The COVID-19 pandemic has only added to property managers’ time crunch. Enhanced sanitation requirements, a persistent renter’s market, late or partial rent payments, stricter eviction requirements, and more have increased property managers’ responsibilities while tightening their cash flow.
Technology offers several solutions.
A single source of truth
Property managers and their team members check multiple systems. An administrative assistant may look at one spreadsheet, before entering that data into an invoice generator, and then refer to their emails for the payee’s legal business name and address. Even if property managers have great software for different processes, some of these applications operate with a closed API, preventing these tools from communicating with each other and forcing employees to cut and paste information from one system to another.
The result is multiple sources of truth. How do you know what the final amount payable is? The number of vendors you’re working with? The amount of work you requested? A centralized platform creates a single source of truth. All the information and data related to a specific process gets entered into the same system.
It takes several touchpoints to schedule a maintenance appointment. An integrated project management application simplifies scheduling by automatically cross-referencing calendars and determining which technicians are available on a given day for a service job. Tenants can make a service request in the app and the system can easily assign an available technician.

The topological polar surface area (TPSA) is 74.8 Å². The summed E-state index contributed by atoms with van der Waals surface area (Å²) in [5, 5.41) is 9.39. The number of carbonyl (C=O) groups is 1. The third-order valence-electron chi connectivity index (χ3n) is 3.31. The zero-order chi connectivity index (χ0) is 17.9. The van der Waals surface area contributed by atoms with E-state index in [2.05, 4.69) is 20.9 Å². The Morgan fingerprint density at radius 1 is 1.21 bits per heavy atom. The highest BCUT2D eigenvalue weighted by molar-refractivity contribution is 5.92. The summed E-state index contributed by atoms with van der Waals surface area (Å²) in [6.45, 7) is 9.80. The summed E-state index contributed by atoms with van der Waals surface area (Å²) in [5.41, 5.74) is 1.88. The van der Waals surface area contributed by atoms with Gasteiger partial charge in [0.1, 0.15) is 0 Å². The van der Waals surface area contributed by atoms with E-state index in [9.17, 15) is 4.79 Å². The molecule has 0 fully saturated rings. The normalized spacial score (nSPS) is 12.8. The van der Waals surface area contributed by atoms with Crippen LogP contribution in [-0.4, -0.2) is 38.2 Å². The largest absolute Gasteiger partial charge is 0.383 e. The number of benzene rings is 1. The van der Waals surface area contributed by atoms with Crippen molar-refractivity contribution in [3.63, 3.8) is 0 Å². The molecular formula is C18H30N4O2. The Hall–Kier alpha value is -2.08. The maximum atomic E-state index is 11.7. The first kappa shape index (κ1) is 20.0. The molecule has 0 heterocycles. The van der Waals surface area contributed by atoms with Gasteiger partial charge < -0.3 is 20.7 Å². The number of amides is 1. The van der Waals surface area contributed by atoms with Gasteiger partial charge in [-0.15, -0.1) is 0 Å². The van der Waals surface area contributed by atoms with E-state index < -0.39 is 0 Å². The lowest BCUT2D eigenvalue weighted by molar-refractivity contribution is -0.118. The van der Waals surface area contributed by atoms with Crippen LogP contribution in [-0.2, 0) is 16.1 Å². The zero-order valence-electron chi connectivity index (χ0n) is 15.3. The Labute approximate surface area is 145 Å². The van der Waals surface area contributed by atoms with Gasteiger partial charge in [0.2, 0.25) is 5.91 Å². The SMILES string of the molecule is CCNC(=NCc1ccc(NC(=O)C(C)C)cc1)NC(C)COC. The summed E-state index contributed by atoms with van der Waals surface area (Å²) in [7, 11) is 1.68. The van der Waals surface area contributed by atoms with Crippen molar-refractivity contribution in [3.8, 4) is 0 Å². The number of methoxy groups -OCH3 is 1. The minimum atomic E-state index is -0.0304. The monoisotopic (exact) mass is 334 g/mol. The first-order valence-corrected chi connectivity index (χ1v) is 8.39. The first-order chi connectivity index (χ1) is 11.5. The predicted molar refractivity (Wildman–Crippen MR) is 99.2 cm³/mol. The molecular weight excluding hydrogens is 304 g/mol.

Property managers, particularly the most experienced ones, are often in the field responding to service requests. When they need to access customer information or do anything administrative, they need to call, email, or text their office. In some cases, they’re forced to wait until they return to initiate a process. An app that allows them to view the same information they view at the office can save time.
Self-serve option for tenants
Today’s consumers are used to self-serve options, but this isn’t available to tenants. A robust property management platform can empower tenants to find the information they need, book appointments, and make rent payments all in one application without reaching out to a member of the property management team. This frees up administrators to focus on more complicated matters.
Is there a documented set of repeatable steps for each process? In most cases, new employees rely on on-the-job training, which is done by another employee, subjective, not standardized, and susceptible to errors and inefficiencies. An integrated platform can break down the specific steps required to properly process an invoice, create a maintenance request, or put a unit on the market. An employee creating invoices would be prompted to enter specific details into the platform and the system would prevent them from moving on if vital information were missing.
Interested in learning more ways technology can increase your efficiency and profitability as a property manager? Download “The Profitable Property Manager” whitepaper to read more.